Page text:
The patient recovered well from the procedures and was referred to the urology service for staghorn calculi treatment. The cystic content and the capsule were submitted to the hospital’s anatomical pathology department for analysis. The anatomical description was of fibrous capsule formation devoid of epithelial tissue. This formation included moderate lymphoplasmocytic chronic inflammatory infiltrate, as well as intramural fibroid and amyloid deposits in the cyst wall. The crystal violet staining method was positive for the sample (Figure 3). Diagnosis was considered consistent with urinoma induced by extracorporeal shock wave lithotripsy. It was determined by the following criteria: outpatient clinic, radiology exams, surgical injury management and anatomopathological reports.


Urinoma is a rare pathology; it consists of a retroperitoneal mass filled with urine that leaks from the urinary tract without rupturing the perirenal fascia [4]. This leakage triggers a local inflammatory response (lipolysis) in the surrounding perirenal fat, with resultant urine encapsulation [5]. Urinoma results from renal trauma caused by specific degrees of urinary obstruction. Possible causes for it include posterior urethral valve, blunt or penetrating abdominal trauma, pelvic mass, pregnancy, retroperitoneal fibrosis and ureterolithiasis - which is the most common cause of spontaneous urinoma. Iatrogenic injuries during surgical or percutaneous procedures, such as extracorporeal shock wave lithotripsy, are rare causes of kidney injury [6-8].

Urinomas usually present as small urine collections without acute symptoms. Thus, they are usually reabsorbed without need of medical intervention [5,8]. The reported patient presented a large urinoma (20x20cm) with approximately eight liters in volume, which caused severe systemic consequences due to compression of adjacent structures. This compression might have developed from damage to the renal pelvis by extracorporeal lithotripsy.

There is no epidemiological data on urinoma caused by extracorporeal shock wave lithotripsy. Moreover, this pathology is rarely described in the research literature. The first reported case was from Alkibay, et al. the patient presented with fever and abdominal mass twenty days after the ESWL procedure [9]. On the other hand, the herein reported patient developed symptoms for one year. As a result, the clinical picture was aggravated by extensive cyst growth [9].

ESWL disintegrates renal pelvic stones through three basic mechanisms: cavitation, shear stress and shattering. Cell damage is caused by many physical agents, namely: stress and strain forces, heat stress, free radicals and cavitation. These agents inflict harm on the renal parenchyma and adjacent structures. The reported patient presented with acute ureteral obstruction and ruptured capillaries; moreover, there were focally ruptured endothelial cells in the ureteropelvic walls. These alterations suggest sufficient damage to the nephron or the renal vasculature to cause blood and urine leakage into the extracellular space [10]. The most common symptoms are lumbago (low back pain), abdominal pain, palpable abdominal mass and fever [6,11].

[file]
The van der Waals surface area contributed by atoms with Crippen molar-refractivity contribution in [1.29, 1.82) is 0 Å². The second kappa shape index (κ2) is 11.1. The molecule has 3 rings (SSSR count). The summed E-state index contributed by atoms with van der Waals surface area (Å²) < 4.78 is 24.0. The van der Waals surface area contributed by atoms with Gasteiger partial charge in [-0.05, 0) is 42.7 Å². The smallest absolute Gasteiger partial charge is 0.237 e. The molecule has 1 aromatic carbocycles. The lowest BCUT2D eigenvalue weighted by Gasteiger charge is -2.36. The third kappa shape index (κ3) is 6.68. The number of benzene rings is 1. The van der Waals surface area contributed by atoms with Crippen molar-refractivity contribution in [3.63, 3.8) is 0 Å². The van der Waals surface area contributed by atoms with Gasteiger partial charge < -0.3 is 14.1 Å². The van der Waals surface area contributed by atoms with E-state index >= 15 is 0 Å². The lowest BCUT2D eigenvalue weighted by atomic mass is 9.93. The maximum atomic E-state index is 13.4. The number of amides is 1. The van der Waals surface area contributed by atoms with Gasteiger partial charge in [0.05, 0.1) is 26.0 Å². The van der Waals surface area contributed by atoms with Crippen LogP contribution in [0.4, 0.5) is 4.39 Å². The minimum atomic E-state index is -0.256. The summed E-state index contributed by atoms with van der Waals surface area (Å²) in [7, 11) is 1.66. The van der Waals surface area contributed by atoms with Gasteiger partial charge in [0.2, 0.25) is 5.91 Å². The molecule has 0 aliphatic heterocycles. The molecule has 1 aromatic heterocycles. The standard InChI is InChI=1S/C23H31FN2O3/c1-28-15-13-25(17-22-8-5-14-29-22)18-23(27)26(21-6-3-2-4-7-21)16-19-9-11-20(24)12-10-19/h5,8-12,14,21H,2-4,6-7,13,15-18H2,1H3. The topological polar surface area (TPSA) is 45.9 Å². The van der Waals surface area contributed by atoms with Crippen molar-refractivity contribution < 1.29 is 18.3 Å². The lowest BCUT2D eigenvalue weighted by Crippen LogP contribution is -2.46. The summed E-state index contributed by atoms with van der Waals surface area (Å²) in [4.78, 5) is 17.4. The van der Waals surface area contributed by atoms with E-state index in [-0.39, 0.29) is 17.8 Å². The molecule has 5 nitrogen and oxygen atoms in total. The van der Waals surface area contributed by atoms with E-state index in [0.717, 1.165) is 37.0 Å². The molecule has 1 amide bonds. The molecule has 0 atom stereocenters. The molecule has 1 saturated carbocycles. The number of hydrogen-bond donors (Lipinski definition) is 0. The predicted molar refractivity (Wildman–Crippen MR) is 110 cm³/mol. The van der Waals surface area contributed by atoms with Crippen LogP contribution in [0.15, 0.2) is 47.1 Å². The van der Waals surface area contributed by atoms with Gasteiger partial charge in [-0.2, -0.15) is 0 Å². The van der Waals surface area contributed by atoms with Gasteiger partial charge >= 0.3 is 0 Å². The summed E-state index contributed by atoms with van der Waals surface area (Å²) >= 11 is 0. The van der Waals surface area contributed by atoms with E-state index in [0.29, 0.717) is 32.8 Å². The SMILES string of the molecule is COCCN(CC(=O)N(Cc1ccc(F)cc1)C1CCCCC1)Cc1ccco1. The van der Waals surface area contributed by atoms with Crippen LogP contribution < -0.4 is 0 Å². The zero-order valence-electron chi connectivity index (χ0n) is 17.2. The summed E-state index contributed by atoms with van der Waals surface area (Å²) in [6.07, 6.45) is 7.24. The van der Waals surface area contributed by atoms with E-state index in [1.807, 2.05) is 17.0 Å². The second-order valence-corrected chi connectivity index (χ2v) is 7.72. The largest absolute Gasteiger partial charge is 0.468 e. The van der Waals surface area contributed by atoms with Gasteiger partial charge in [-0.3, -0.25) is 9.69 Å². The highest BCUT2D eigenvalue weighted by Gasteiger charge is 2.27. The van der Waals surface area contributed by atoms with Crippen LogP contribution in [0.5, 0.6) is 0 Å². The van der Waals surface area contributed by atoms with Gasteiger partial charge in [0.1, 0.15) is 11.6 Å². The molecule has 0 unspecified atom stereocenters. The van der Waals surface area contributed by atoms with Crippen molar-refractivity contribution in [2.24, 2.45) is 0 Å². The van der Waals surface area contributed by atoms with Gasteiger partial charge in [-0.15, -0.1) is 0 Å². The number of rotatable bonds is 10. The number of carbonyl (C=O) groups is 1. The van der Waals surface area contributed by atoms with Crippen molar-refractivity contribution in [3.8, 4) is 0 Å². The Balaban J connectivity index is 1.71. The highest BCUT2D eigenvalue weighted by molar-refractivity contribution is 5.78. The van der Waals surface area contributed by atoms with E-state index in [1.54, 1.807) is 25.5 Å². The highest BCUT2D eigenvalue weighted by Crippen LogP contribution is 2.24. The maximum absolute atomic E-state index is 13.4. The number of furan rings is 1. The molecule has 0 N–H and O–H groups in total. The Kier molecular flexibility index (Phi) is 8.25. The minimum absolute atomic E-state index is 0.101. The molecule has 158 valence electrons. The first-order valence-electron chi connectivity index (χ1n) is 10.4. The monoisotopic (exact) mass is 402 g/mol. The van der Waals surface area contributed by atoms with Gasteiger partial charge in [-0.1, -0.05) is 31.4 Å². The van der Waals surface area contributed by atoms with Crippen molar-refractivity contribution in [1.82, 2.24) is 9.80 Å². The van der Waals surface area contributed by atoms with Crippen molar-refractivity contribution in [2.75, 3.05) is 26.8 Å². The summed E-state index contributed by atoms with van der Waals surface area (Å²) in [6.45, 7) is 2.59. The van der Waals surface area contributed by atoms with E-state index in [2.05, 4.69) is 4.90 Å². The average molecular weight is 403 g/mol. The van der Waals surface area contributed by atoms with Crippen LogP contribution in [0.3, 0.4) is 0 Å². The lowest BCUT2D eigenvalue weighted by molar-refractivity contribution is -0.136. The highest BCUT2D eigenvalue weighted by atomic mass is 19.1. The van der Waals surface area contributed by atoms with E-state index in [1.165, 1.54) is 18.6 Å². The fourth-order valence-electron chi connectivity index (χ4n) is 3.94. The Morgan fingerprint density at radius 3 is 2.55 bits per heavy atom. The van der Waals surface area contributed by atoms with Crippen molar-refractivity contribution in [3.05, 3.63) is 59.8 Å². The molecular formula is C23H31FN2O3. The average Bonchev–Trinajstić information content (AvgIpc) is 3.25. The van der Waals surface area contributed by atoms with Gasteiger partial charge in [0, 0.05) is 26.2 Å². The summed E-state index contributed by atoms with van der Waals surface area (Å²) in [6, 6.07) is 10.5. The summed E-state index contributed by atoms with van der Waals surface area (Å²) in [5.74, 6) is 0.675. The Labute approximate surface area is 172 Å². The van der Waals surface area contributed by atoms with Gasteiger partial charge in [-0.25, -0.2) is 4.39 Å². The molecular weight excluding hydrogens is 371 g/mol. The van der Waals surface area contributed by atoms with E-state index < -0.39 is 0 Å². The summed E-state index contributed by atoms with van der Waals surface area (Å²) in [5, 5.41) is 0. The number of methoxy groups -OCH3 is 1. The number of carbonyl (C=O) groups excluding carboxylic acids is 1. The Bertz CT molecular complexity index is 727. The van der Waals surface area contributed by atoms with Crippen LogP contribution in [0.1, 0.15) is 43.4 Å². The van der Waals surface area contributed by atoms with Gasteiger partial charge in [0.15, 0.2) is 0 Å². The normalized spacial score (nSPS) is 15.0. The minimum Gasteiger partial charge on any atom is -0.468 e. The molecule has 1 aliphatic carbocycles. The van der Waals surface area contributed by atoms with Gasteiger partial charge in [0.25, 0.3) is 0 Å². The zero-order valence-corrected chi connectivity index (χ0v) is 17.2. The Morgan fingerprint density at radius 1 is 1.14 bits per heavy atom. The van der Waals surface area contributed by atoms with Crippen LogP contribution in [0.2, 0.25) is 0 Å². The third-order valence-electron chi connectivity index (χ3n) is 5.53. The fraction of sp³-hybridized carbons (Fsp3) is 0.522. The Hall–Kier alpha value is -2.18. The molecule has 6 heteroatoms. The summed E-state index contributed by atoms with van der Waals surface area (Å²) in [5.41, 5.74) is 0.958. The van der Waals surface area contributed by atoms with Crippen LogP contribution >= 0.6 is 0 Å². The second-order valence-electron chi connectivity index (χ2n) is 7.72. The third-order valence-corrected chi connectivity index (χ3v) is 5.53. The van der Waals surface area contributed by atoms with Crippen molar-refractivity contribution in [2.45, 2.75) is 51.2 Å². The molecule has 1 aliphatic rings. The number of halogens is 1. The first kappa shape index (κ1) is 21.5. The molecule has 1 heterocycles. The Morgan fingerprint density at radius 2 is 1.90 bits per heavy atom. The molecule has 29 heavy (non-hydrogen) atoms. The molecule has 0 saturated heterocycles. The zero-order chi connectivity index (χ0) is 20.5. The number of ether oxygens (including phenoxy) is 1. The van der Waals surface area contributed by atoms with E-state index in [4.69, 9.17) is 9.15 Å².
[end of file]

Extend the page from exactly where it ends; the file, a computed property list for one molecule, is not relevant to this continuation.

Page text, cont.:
Most urinomas leak into a subcapsular location or into the perirenal space within the Gerota fascia. Extensive urinomas may even cross the midline through the posterior pararenal space (anterior to the aorta) and the inferior vena cava [8]. The reported case indicated that the urinoma compressed the inferior vena cava. This compression impaired venous return, thus causing lower-limb edema and deep vein thrombosis. The subsequent displacement of intra-abdominal organs by the large cystic mass caused hyporexia, nausea, vomiting and constipation. Computed Tomography (CT) of the chest revealed that the increased intra-abdominal pressure elevated the diaphragmatic dome and altered ventilatory dynamics, thus causing dyspnea, orthopnea and alterations in the lung parenchyma.

Abdominal Ultrasound (AU) is one of the most affordable methods; it can help detecting lesions such as hydronephrosis and perirenal fluid collection during initial examination. However, this method can also be quite limited: The herein reported patient was subjected to an AU that failed to detect the cystic location and even suggested an ovarian tumor [6]. Contrast Computed Tomography (CT) is the method of choice for urinoma diagnosis, as it can detect lesion location and extent in the urinary collecting system, as well as involvement of neighboring structures [6,12]. However, the patient was subjected to non-contrast abdominal and pelvic CT during initial care. As a result, lesion location was not accurately detected, but the results suggested that it could be respected. Therefore, exploratory laparotomy was the method of choice to relieve organ compression.


Urinoma should be part of the diagnostic scope of retroperitoneal cystic lesions in patients who have already undergone urinary tract procedures. Once the disease is presumed, preoperative diagnosis can be provided and therapy can be easily performed through non-invasive methods to avoid injuries. Early treatment can avoid surgical procedures and prevent the aforementioned clinical consequences.

Figure 1: Abdominal and pelvic Computer Tomography (CT) scan showing large cystic mass in the right hemiabdomen. Source: authors (2019).

Figure 2: Intraoperative image: Straight arrow - renal ostium connected to the urinoma wall. Dotted arrow - ureter. Source: authors (2019).

Figure 3: Anatomopathological image: positive crystal violet staining method. Source: authors (2019).


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Citation: Neto JS, Trentin NZ, Zarelli TNM, Galvan ADC (2020) Giant Retroperitoneal Cystic Lesion: An Unusual Etiology. Ann Case Report 14: 500. DOI: 10.29011/2574-7754.100500